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Canadian Internet Defamation Rulings
This case is filed under Defamation Damage Awards
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2022 December 16
Pineau v. KMI Publishing and Events Ltd., 2022 BCCA 426 (CanLII)

The British Columbia Court of Appeal doubled to $120,000 the general damage award made by the trial judge, ruling that the lower court had erred in law “in failing to consider the full scope of the [defendant’s] distribution of the Defamatory Article … and specifically in failing to give any weight to the breadth of circulation of the KMI newsletter.”  The KMI newsletter was posted in the online version of Human Resources Magazine Canada.  In addition, “KMI included the headline of the defamatory Article in an online newspaper distributed to 32,000 subscribers” along with “a hyperlink to the article that stated ‘READ MORE’”.  “KMI circulated a hyperlink to the Defamatory Article by email and through Twitter from at least two accounts, likely in the same format as that contained in the newsletter.”   “The trial judge cited Crookes v Newton, 2011 SCC 47 [Crooks] and Malak v Hanna, 2019 BCCA 106 [Malak] in support of the proposition that publication of a hyperlink to a libelous statement does not itself constitute publication of the libel … He concluded in this case that ‘neither the newsletter nor the tweets themselves constitute publication of the libelous statements’, and that ‘[p]ublication is confined to the online version of Human Resources Magazine Canada.”

The Court of Appeal held that “Crookes does not stand for the proposition that a defendant’s conduct in increasing the circulation of their own defamatory publication via transmission of a hyperlink is irrelevant to the assessment of damages.”  “The circulation of a defamatory publication to a broader audience, even by way of a hyperlink, may add to the injury to the plaintiff’s reputation, and therefore increase the award of general damages.”  “[W]here a plaintiff adduces evidence sufficient to establish that a defamatory publication has been circulated to a broader audience through the use of hyperlinks, such evidence is relevant to the assessment of damages.  I do not read Crookes to hold otherwise.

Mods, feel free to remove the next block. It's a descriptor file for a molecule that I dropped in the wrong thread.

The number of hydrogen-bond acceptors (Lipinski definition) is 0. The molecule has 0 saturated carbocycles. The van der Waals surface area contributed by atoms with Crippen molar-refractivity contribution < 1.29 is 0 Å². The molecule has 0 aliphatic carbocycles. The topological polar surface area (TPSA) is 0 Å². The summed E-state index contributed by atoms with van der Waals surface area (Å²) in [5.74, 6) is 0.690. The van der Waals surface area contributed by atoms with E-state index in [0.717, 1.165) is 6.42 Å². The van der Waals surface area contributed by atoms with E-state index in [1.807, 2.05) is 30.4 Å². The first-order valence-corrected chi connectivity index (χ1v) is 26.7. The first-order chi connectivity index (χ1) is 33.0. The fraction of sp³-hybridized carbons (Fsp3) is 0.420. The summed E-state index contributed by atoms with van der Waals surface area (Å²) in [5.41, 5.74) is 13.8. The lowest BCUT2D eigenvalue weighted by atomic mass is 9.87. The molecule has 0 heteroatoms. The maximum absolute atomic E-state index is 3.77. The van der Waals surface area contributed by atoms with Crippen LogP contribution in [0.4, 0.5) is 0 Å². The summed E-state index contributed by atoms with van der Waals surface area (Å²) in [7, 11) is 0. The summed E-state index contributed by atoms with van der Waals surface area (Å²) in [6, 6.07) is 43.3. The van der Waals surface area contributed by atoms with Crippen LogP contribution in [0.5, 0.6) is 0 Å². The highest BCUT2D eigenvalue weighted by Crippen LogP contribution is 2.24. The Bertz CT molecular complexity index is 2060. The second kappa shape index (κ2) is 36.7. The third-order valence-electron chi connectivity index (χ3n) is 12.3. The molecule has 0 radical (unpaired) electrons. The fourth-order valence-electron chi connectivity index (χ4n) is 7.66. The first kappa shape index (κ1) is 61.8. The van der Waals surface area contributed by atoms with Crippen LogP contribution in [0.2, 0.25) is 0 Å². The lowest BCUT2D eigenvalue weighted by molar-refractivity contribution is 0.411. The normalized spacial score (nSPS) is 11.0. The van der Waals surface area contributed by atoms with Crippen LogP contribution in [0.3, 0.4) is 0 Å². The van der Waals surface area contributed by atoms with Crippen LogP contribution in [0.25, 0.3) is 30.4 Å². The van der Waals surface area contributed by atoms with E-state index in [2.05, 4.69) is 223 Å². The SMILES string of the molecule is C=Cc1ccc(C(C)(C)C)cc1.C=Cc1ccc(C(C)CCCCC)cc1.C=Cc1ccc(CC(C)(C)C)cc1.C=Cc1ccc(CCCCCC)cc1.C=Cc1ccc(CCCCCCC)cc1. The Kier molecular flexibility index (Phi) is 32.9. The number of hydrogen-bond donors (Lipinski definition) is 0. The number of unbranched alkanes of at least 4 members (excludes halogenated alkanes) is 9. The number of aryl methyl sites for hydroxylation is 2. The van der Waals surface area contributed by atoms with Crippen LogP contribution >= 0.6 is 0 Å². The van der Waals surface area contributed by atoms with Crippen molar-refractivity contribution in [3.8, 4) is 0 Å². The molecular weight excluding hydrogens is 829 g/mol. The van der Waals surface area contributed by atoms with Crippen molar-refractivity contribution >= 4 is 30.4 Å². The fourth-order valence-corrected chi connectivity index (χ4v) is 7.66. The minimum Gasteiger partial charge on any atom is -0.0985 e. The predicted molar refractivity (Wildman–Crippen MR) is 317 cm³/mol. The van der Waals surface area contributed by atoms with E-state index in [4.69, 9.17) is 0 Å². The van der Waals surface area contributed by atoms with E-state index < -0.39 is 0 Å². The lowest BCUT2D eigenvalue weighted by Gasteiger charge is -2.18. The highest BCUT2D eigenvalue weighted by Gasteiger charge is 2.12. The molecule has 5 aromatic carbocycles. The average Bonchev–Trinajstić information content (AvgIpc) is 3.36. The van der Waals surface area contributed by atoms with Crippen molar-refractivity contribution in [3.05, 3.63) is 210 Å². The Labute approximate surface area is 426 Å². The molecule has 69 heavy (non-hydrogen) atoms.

The second factor influencing the Court of Appeal to increase the general damages award was the trial judge’s reliance on irrelevant factors to mitigate the damages.  In this regard, the lower court’s assessment had violated the principle that admissible evidence to show a plaintiff’s bad reputation does not extend to evidence of prior publication of the same or similar libel.  An article in a different publication included innuendo about the plaintiff which “mirrored the content of the Defamatory Article.”  “It was not open to the trial judge to reduce damages on the basis the [plaintiff’s] reputation was already tarnished by the [prior article in the other publication]”.  The fact that the author of the Defamatory Article “had copied content that had already been published elsewhere is not a factor that can properly be taken into account to reduce damages.”